IoT and fleet management complement each other. Sensors are highly portable and generally don’t have to transmit too much data. That’s perfect for fleet management utilizations. For instance, if a truck is carrying a load of strawberries, sensors in the refrigerated containers could be programmed to send a distress signal if the temperature rises beyond a certain level.
Keeping strawberries nice and cool is just the tiny tip of a huge iceberg. A recent report available from TMR provides a long list of how the IoT supports fleet management. Uses include gathering analytics, vehicle tracking and monitoring, predictive maintenance, driver tracking, and monitoring and remote diagnostics.
Each of these can reduce costs and drive greater efficiency. IoT sensors on vehicles can perform GPS-like tasks such as routing around traffic jams and otherwise adjusting routes (to avoid tolls or only use roads on which commercial vehicles are allowed, for instance). It can give organizations precise data on vehicles and their progress.
More Flexibility for Field Techs
GPS functions are the most obvious role for the IoT in fleet management. There are subtler uses. Think for a moment of a fleet of technicians working for a telecommunications company. Traditionally, commonly used tools and parts are carried on trucks. However, issues pop up that require materials that are back at the central warehouse. This can be a huge time waster.
Imagine a scenario in which a part is needed by a technician 10 miles away from the warehouse. However, a fellow technician is currently at the warehouse and is about to leave for a job a mile away from where the part is needed. A sensor on the part enables it to be quickly located. Fleet management platforms can determine the most efficient spot for the two technicians to meet. IoT technology, then, would be a key element in making this time and fuel-saving task possible.
Fleet Management Finds Problems Earlier
Motors and engines with moving parts create sound profiles that change if something is going wrong. It’s an early warning system. By the time humans hear the change, it generally is too late to avoid a disruption. IoT-based sensors can monitor those sound vibrations for minute changes and send an alert well before a problem. That can enable the vehicle to be fixed or taken out of service before a breakdown.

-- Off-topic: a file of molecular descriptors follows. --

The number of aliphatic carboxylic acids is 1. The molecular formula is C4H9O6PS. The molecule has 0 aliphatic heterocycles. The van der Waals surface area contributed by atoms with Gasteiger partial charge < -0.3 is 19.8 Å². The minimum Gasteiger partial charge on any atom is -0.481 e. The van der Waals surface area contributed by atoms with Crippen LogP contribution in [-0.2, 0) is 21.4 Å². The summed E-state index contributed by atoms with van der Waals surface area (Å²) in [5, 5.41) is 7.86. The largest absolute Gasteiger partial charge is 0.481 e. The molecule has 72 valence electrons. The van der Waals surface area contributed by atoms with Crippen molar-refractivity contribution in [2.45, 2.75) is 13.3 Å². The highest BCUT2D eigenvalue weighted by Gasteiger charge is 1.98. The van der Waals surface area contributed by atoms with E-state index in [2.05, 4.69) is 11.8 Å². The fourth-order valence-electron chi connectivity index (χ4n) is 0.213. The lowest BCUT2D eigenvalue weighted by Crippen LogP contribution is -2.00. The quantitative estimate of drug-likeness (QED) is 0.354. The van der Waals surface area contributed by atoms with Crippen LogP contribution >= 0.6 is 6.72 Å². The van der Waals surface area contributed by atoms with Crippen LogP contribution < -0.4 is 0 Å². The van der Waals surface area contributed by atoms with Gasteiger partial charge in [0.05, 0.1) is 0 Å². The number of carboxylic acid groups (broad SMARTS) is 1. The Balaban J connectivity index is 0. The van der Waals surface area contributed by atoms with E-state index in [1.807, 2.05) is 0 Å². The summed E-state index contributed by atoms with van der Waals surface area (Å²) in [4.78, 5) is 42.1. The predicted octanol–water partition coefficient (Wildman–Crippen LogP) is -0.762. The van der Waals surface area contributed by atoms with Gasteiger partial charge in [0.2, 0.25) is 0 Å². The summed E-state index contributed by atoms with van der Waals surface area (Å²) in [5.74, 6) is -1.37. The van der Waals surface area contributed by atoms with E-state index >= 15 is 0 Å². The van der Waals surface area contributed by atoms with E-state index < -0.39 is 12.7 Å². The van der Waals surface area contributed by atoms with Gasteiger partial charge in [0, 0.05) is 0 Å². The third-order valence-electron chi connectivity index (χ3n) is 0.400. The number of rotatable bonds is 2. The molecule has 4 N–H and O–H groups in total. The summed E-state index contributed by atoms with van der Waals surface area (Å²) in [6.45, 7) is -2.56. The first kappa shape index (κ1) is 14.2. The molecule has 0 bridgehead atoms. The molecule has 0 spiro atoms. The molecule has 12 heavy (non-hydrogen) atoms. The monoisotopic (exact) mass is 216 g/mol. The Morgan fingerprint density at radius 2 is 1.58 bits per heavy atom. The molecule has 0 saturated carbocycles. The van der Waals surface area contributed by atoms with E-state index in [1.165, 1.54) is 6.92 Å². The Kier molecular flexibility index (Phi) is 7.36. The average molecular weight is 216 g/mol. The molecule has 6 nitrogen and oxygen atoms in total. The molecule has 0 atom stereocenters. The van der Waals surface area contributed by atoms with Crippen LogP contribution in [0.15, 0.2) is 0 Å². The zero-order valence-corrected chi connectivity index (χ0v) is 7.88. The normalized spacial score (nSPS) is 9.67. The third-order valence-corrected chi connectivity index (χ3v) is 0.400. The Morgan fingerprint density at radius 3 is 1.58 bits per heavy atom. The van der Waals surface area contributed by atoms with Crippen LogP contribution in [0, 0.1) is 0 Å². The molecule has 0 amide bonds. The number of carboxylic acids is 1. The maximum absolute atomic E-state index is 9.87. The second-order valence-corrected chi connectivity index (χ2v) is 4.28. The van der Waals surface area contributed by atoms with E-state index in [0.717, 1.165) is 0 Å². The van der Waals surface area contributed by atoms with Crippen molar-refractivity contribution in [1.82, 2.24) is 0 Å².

Another potential use case is vehicle servicing. Instead of systematically taking vehicles off the road for maintenance, the IoT enables servicing to happen on an as-needed basis. This allows healthy vehicles to stay on the road longer and those with problems to be serviced even if they still have time before their regular maintenance period.
More Efficient Driving — and Smart Cities
IoT can help drivers do better. The most obvious way is by monitoring their speed. More subtly, the rate at which drivers accelerate and the brake is a factor in fuel consumption. The amount of fuel saved by one instance of efficient acceleration or braking is tiny, of course. But retraining drivers means that the impact would be multiplied by the hundreds of times per shift they speed up and slow down and multiplied again by the number of vehicles on the road. It adds up to great savings.
In the even broader picture, fleet management IoT enabling technology will fit into smart cities. Ambulances, utility vehicles, and other fleets must coordinate with municipalities to run smoothly. The IoT will be at the center of this communication.
The bottom line is straightforward: Fleet management is one of the biggest line items on some companies’ budgets/ The IoT can help reduce its costs and increase its efficiency in many ways.